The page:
On the second day, I got picked up, along with other revelers, and taken to jail. The charges? Excessive youthful exuberance? That was back in the decade when we were still celebrating the British invasion of bands and still accepting free love and other free stuff.
Now, while I will not admit to all the charges, I sure will admit to being disorderly.
Wasn’t that the point? I was young, away from home, across the waters, with my peers, hell bent on having fun.
I also must admit that I did not go there to get shot, stabbed, raped, assaulted or to engage in any criminal activity. I went to have fun. And I did. Mass arrest and all.
Fast forward: Urban Beach Weekend 2011. A police-involved shooting brought a violent climax to that event, sparking a renewed wide-scale debate surrounding Spring Break, music festivals (hip hop, particularly), open and unguarded partying, etc.
I wonder what the vacationers are talking about most: the sun, the abundance of over-exposed skin/other body parts, the guys – their cars/trucks, the music or the shooting?
Violence: Is it the police action, counter reaction? Is it the push/pull of youthful exuberance, mixed with alcohol/other drugs, add in sun, surf, sights, sounds and other dangerous – and lethal – ingredients in this mix?
For the past 10 years, Miami Beach police have gotten ready for what they know will be a large – 200,000-plus – group of visitors to their isolated area. The visitors are invited to come on down and the hospitality industry leaders help plan the party.
I’m sure that the allure each year for Urban Beach Weekenders is the urban myth that this year will top the previous year’s experiences. So, too, the police have their previous years’ experience to build their strategies.
Note: Miami Beach is not easily accessible — a few roads lead on and off the Beach – and it can be quarantined, patrolled, monitored and totally isolated by land and sea. There once was a time when some needed a “pass” for ingress and egress. Officials remain in control – at all times.
I gave an out-of-town guest a windshield tour of South Beach on Friday night, early that weekend, and we made a notation of the heightened police presence: mounted patrols, bicycle squads, two very large Corrections buses staged in front of police headquarters, blockaded streets designed to keep traffic flowing, Ocean Drive closed to vehicular traffic, thousands of red-shirted volunteers roaming the sidewalks and giving directions to help visitors have a good time.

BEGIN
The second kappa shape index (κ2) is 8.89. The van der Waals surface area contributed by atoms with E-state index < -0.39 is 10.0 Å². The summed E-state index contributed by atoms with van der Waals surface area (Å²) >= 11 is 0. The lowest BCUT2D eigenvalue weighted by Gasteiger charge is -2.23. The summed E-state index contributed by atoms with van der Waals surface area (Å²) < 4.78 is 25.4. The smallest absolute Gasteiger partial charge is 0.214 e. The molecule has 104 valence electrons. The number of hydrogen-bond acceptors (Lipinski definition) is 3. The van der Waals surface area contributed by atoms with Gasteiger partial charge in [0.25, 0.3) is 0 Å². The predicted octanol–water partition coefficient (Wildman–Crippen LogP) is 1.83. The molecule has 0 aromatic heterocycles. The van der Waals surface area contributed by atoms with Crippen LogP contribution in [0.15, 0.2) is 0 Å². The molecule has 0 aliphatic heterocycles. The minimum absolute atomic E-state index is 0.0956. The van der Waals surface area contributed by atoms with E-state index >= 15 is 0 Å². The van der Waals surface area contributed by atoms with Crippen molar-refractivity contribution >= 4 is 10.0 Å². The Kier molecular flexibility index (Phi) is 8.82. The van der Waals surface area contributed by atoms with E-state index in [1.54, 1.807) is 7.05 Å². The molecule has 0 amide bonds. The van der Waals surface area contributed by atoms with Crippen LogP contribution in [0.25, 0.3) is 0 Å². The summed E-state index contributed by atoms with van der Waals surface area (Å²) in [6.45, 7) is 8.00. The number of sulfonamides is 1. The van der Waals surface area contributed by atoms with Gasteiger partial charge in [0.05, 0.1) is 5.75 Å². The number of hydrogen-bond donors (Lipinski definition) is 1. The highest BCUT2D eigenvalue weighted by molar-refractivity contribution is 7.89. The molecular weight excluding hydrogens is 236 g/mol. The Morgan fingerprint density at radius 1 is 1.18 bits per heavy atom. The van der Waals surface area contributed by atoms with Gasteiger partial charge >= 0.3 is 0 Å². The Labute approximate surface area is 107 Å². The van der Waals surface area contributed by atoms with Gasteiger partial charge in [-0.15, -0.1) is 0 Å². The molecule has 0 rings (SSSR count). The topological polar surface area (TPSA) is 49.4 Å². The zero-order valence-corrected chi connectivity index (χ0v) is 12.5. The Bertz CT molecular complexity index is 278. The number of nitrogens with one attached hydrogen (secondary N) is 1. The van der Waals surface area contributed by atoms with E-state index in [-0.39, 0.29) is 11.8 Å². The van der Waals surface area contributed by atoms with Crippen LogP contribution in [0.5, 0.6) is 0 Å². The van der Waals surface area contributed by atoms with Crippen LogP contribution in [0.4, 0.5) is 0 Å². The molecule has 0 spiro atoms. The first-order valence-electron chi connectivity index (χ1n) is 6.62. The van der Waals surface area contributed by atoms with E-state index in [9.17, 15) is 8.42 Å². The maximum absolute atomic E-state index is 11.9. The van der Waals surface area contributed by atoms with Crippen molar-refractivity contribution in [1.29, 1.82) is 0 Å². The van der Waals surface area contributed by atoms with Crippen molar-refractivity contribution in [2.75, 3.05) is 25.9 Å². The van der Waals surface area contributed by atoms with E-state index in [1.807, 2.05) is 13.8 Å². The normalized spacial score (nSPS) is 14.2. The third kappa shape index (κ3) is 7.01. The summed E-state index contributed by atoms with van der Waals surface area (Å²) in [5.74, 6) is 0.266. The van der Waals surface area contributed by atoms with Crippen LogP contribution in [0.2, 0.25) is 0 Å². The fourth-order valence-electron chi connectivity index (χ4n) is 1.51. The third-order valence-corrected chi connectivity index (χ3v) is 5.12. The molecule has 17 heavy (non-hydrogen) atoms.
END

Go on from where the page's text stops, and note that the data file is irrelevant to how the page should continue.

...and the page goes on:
As we traveled back to the mainland, the traffic jam heading to the Beach was fully underway, though still early, around midnight, and only Day One of the three-day event.
I immediately realized that management of the crowd should begin on the mainland; i.e., separate lane for residents and managing visitors with some show of an invitation, tickets, wrist bands, passports, etc. These measures would only help stop, slow and deter those whose motives are criminal.
It seems to me that the police and city officials must have been listening to the DJs and other event promoters. After all, planning improves each year at crowd control, hospitality, clean up, etc. There have been several years with no shooting incidents.
And that’s the rub.
What officials can’t seem to get a good handle on is how to find, curtail or detain the determined few who bring their guns – and their bad attitudes – to the party to ruin it for everyone else.
Where can young folk go without having the threat of arrest and, in the extreme, death precede, meet and/or follow them?
I later learned from my family, when I was safely released from jail, returned home, and back at school, that the officials of the Island where I spent that Spring Break many long years ago prepared themselves every year in anticipation of those wild “white” kids coming during Spring break to “get drunk and tear up the place.”
Yes, I was one of a very few students of color – in my world, that was normal – and, yes, this type of “partying” still goes on whenever, and wherever, you mix sun, surf, music, alcohol and youthful exuberance with the few who come to mess up the party and the police who are there to stop them.
Antonia Williams-Gary is a consultant with Miami-based Savings and Grace Enterprise. She may be reached at firstname.lastname@example.org